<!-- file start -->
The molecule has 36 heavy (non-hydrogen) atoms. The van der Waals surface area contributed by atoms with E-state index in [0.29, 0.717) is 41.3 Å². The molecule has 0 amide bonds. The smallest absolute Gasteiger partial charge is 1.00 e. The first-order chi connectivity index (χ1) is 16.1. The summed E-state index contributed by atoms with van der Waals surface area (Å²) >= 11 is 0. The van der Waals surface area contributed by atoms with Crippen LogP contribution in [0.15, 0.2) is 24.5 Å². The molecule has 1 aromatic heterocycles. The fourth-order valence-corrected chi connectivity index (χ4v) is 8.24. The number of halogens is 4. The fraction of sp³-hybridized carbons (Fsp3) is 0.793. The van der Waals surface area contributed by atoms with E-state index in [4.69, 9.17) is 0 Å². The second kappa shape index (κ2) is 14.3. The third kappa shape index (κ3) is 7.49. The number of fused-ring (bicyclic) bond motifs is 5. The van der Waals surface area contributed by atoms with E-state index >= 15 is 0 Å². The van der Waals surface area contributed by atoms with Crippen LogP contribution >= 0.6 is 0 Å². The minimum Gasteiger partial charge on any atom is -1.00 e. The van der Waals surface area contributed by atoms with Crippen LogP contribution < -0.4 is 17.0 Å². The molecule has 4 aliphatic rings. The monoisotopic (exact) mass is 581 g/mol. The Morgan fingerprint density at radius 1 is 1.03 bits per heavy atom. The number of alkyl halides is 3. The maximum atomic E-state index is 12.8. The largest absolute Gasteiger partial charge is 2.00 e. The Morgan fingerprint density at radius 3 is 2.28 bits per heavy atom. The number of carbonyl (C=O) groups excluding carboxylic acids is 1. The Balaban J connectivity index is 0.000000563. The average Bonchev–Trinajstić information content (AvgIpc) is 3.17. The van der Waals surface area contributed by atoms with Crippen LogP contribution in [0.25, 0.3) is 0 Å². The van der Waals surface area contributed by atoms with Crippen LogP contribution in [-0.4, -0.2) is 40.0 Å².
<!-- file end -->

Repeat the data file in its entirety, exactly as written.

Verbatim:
The molecule has 36 heavy (non-hydrogen) atoms. The van der Waals surface area contributed by atoms with E-state index in [0.29, 0.717) is 41.3 Å². The molecule has 0 amide bonds. The smallest absolute Gasteiger partial charge is 1.00 e. The first-order chi connectivity index (χ1) is 16.1. The summed E-state index contributed by atoms with van der Waals surface area (Å²) >= 11 is 0. The van der Waals surface area contributed by atoms with Crippen LogP contribution in [0.15, 0.2) is 24.5 Å². The molecule has 1 aromatic heterocycles. The fourth-order valence-corrected chi connectivity index (χ4v) is 8.24. The number of halogens is 4. The fraction of sp³-hybridized carbons (Fsp3) is 0.793. The van der Waals surface area contributed by atoms with E-state index in [4.69, 9.17) is 0 Å². The second kappa shape index (κ2) is 14.3. The third kappa shape index (κ3) is 7.49. The number of fused-ring (bicyclic) bond motifs is 5. The van der Waals surface area contributed by atoms with E-state index >= 15 is 0 Å². The van der Waals surface area contributed by atoms with Crippen LogP contribution >= 0.6 is 0 Å². The minimum Gasteiger partial charge on any atom is -1.00 e. The van der Waals surface area contributed by atoms with Crippen LogP contribution < -0.4 is 17.0 Å². The molecule has 4 aliphatic rings. The monoisotopic (exact) mass is 581 g/mol. The Morgan fingerprint density at radius 1 is 1.03 bits per heavy atom. The number of alkyl halides is 3. The maximum atomic E-state index is 12.8. The largest absolute Gasteiger partial charge is 2.00 e. The Morgan fingerprint density at radius 3 is 2.28 bits per heavy atom. The number of carbonyl (C=O) groups excluding carboxylic acids is 1. The Balaban J connectivity index is 0.000000563. The average Bonchev–Trinajstić information content (AvgIpc) is 3.17. The van der Waals surface area contributed by atoms with Crippen LogP contribution in [0.25, 0.3) is 0 Å². The van der Waals surface area contributed by atoms with Crippen LogP contribution in [-0.4, -0.2) is 40.0 Å².